But this balanced approach was not enough to satisfy the concerns of the BBC. They’re not even responding to an actual issue, they’re running away from a potential backlash that they admit is being generated by lobbyists. The whole decision smacks of an almost unfathomable level of cowardice.

“For the BBC to censor of one of the nation’s most informed and trusted voices on the nature and climate emergencies is nothing short of an unforgivable dereliction of its duty to public service broadcasting, “ said Caroline Lucas, a member of Parliament for the Green Party.

As in the United States, . . .

Continue reading.

Written by Leisureguy

10 March 2023 at 11:40 am

Physics Girl and Covid (not like the flu)

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Our government seems to have decided just to let Covid (an airborne virus) go unchecked, apparently assuming that vaccines for those who want them will be enough — but of course, many have been infected with severe misinformation and do not want vaccines. And in many states, conservative legislatures are undermining and restricting public health officials to prevent any outbreak of effective information and public health programs.

The idea that seems prevalent on the Right is that Covid is just like the flu — you get it, and sure, some die, but on the whole, it’s a brief unpleasant illness, and then things go back to the way they were.

That idea is, unfortunately, false. Covid damages the body in ways that scientists still are learning, and each repeated illness extends the damage and increases significantly the risk of dying from diseases triggered by Covid.

And for some, that first infection kills them or leaves them struggling with Long Covid. Physics Girl is one of those. 

Watch this brief video, then ponder those who believe that Covid is the flu and will not mask and will not get vaccinated.

Written by Leisureguy

10 March 2023 at 5:36 am

Your brain could be controlling how sick you get — and how you recover

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Diana Kwon has an interesting article in Nature:

Hundreds of scientists around the world are looking for ways to treat heart attacks. But few started where Hedva Haykin has: in the brain.

Haykin, a doctoral student at the Technion — Israel Institute of Technology in Haifa, wants to know whether stimulating a region of the brain involved in positive emotion and motivation can influence how the heart heals.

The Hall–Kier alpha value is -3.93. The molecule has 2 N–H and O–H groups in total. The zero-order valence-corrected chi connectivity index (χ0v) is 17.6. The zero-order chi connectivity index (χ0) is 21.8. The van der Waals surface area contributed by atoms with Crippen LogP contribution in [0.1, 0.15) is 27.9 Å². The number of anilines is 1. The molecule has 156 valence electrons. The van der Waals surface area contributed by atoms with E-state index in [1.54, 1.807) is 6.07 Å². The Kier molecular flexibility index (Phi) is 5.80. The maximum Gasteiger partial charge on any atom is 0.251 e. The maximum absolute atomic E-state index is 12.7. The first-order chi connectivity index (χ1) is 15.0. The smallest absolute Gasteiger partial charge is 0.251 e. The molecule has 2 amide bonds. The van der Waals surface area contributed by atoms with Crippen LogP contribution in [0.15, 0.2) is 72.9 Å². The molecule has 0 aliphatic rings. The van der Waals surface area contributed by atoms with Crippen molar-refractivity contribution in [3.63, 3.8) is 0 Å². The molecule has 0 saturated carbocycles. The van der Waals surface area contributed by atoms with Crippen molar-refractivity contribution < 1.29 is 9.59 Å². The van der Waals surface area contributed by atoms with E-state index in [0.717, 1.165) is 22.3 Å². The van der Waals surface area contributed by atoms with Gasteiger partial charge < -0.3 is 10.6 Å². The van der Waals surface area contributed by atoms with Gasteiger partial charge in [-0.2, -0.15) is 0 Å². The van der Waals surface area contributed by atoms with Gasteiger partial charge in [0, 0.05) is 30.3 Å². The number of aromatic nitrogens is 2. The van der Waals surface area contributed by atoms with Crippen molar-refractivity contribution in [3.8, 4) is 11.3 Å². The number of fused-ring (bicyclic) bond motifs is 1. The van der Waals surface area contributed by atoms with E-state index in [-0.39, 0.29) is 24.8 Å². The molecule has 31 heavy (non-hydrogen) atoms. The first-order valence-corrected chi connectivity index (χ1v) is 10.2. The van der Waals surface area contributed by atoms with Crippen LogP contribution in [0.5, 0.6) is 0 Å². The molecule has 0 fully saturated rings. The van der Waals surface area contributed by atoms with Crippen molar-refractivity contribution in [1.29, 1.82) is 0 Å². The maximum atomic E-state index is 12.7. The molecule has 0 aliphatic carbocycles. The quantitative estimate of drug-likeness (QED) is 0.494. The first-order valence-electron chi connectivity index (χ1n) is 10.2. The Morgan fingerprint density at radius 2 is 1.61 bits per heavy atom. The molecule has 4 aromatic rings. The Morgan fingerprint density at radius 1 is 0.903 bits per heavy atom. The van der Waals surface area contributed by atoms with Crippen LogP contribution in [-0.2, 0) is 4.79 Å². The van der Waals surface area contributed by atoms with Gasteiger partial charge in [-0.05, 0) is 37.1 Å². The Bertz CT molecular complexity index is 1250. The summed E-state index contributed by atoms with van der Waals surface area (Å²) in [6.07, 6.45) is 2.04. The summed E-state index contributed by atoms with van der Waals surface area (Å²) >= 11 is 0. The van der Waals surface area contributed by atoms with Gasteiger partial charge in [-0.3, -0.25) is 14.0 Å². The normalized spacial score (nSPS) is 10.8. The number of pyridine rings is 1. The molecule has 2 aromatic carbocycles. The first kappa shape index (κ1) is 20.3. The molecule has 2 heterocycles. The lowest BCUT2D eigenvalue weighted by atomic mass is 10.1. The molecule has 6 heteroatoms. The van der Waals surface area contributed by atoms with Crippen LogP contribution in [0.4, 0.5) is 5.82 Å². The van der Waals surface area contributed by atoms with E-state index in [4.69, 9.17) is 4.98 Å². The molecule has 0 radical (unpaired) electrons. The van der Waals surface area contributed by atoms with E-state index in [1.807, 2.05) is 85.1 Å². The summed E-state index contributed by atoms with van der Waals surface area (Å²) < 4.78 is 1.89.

Late last year, in a small, windowless microscope room, she pulled out slides from a thin black box, one by one. On them were slices of hearts, no bigger than pumpkin seeds, from mice that had experienced heart attacks. Under a microscope, some of the samples were clearly marred by scars left in the aftermath of the infarction. Others showed mere speckles of damage visible among streaks of healthy, red-stained cells.

The difference in the hearts’ appearance originated in the brain, Haykin explains. The healthier-looking samples came from mice that had received stimulation of a brain area involved in positive emotion and motivation. Those marked with scars were from unstimulated mice.

“In the beginning we were sure that it was too good to be true,” Haykin says. It was only after repeating the experiment several times, she adds, that she was able to accept that the effect she was seeing was real.

Haykin, alongside her supervisors at the Technion — Asya Rolls, a neuroimmunologist, and Lior Gepstein, a cardiologist — are trying to work out exactly how this happens. On the basis of their experiments so far, which have not yet been published, activation of this brain reward centre — called the ventral tegmental area (VTA) — seems to trigger immune changes that contribute to the reduction of scar tissue.

This study has its roots in decades of research pointing to the contribution of a person’s psychological state to their heart health1. In a well-known condition known as ‘broken-heart syndrome’, an extremely stressful event can generate the symptoms of a heart attack — and can, in rare cases, be fatal. Conversely, studies have suggested that a positive mindset can lead to better outcomes in those with cardiovascular disease. But the mechanisms behind these links remain elusive.

Rolls is used to being surprised by the results in her laboratory, where the main focus is on how the brain directs the immune response, and how this connection influences health and disease. Although Rolls can barely contain her excitement as she discusses her group’s eclectic mix of ongoing studies, she’s also cautious. Because of the often-unexpected nature of her team’s discoveries, she never lets herself believe an experiment’s results until they have been repeated multiple times — a policy that Haykin and others in her group have adopted. “You need to convince yourself all the time with this stuff,” Rolls says.

For Rolls, the implications of this work are broad. She wants to provide an explanation for a phenomenon that many clinicians and researchers are aware of: mental states can have a profound impact on how ill we get — and how well we recover. In Rolls’s view, working out how this happens could enable physicians to tap into the power of the mind over the body. Understanding this could help to boost the placebo effect, destroy cancers, enhance responses to vaccination and even re-evaluate illnesses that, for centuries, have been dismissed as being psychologically driven, she says. “I think we’re ready to say that psychosomatic [conditions] can be treated differently.”